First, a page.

A Time for Vigilance
News headlines continue to focus, as they have for several months, on the depth and breadth of the current recession.Â Corporate icons Bear Stearns, AIG, Fanny Mae, GM, Countrywide, Citigroup, and Chase, as well as President Bush, are some of the most newsworthy casualties.Â Government bailouts, un-thought-of until recently, have become the norm.
As all of us know, itâ€™s not just the large institutions that are feeling the impact of the current recession.Â The effects can be felt in virtually every community in Missouriâ€¦and in every community bank.
Many are looking to Washington for a quick cure.Â Despite $100â€™s of billions in economic stimulus programs, no one can be sure when or how fast we will recover.Â Moreover, smaller communities, further from the effects of the stimulus programs, may be slower to rebound.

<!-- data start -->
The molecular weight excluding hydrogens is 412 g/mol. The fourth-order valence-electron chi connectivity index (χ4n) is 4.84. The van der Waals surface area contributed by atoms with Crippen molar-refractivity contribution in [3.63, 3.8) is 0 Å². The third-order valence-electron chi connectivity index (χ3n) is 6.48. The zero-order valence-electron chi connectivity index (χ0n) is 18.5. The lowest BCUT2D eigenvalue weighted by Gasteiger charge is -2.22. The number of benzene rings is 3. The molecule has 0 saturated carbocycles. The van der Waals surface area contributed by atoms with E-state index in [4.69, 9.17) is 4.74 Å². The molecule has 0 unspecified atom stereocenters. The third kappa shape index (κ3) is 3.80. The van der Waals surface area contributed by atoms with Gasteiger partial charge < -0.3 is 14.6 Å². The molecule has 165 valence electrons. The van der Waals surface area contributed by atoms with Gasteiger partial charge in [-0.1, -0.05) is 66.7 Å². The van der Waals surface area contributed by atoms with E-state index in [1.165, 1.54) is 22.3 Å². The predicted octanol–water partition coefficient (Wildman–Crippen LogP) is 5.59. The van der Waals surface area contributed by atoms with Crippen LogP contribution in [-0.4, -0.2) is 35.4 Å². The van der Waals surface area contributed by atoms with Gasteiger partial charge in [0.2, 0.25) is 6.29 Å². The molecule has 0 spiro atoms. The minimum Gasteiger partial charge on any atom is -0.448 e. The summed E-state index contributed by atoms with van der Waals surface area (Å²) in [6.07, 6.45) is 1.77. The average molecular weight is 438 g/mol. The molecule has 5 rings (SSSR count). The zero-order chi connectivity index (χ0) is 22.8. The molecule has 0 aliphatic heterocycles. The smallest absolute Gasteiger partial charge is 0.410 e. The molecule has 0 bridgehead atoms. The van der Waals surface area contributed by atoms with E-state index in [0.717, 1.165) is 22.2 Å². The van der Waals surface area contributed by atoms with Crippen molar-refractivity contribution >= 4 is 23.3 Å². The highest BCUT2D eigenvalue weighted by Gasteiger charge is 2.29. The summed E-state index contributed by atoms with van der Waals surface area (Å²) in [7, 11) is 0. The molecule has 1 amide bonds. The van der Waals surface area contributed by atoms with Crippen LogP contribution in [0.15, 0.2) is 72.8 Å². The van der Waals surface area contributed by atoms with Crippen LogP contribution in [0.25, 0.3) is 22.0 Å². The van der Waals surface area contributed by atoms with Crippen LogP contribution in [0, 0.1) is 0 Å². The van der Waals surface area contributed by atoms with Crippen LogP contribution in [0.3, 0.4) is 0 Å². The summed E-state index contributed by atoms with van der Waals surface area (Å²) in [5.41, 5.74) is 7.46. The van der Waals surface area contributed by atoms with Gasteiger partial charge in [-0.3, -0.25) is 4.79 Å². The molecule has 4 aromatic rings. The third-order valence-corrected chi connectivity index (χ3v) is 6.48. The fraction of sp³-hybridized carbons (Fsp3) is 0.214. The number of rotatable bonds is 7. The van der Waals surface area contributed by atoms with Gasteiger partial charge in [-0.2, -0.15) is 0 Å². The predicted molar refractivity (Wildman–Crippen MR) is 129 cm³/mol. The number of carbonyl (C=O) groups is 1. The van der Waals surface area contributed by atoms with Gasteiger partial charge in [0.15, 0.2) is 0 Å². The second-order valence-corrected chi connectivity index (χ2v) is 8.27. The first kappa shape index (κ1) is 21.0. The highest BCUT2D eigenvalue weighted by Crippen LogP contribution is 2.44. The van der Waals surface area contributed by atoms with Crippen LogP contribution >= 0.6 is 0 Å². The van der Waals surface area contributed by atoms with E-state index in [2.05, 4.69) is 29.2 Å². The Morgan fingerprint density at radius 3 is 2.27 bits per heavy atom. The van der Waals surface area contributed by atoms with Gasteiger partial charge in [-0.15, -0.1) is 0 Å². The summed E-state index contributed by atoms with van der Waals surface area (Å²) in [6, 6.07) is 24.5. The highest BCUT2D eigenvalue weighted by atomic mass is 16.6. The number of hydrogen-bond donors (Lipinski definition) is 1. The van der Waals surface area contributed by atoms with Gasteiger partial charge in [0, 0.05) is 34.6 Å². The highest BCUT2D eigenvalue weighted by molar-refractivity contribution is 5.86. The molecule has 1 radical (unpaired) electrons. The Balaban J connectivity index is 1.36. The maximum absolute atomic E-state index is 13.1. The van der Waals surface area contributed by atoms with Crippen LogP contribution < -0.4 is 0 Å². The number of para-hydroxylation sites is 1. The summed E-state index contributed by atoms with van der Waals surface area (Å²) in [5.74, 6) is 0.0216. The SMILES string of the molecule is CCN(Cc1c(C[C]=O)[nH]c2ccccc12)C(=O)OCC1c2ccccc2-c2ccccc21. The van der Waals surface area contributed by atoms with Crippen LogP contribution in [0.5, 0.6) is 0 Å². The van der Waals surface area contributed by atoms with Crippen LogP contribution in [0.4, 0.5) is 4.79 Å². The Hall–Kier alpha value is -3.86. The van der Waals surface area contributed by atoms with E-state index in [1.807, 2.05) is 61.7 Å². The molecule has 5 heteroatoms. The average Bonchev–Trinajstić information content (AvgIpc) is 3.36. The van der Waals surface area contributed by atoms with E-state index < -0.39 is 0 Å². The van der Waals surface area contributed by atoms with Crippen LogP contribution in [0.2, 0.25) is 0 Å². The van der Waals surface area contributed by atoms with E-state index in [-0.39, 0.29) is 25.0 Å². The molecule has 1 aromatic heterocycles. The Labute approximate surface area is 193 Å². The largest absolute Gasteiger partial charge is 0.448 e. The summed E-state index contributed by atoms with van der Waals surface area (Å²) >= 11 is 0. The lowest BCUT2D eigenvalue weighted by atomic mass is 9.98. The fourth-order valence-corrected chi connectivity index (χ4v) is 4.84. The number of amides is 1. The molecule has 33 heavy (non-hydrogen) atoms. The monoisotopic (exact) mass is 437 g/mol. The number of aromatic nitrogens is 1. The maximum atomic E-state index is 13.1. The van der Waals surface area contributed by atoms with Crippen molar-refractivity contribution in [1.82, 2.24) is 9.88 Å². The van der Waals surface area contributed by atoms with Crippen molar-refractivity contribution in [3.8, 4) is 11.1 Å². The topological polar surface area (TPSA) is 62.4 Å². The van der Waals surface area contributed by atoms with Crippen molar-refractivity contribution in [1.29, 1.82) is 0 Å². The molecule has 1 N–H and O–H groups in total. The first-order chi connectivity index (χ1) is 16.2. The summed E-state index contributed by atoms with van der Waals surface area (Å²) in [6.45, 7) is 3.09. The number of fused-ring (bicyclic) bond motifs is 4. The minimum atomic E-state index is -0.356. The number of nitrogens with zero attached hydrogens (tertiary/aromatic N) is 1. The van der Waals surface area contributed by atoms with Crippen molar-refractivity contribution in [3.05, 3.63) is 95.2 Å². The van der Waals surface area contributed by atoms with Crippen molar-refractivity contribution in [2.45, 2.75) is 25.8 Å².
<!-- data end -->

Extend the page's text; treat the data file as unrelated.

Fortunately, community bankers are conservative by nature and experience, and skeptical of risky new loan products and overly-complex investment instruments.Â They remain focused on the long-term success of their communities and banks, and are not influenced by Wall Streetâ€™s obsession with short-term results.Â Although prudent and time-tested policies should mitigate the financial damage, community bankers cannot rely on past practices to get them through this recession.
The extent of the current economic crisis requires increased director vigilance.
Banks need to be prepared for a long and deep recession.Â This is not meant to be a â€œdoom and gloomâ€ economic forecast, but a reminder to directors to shore up business plans, operating policies, and monitoring procedures in light of the severe economic conditions.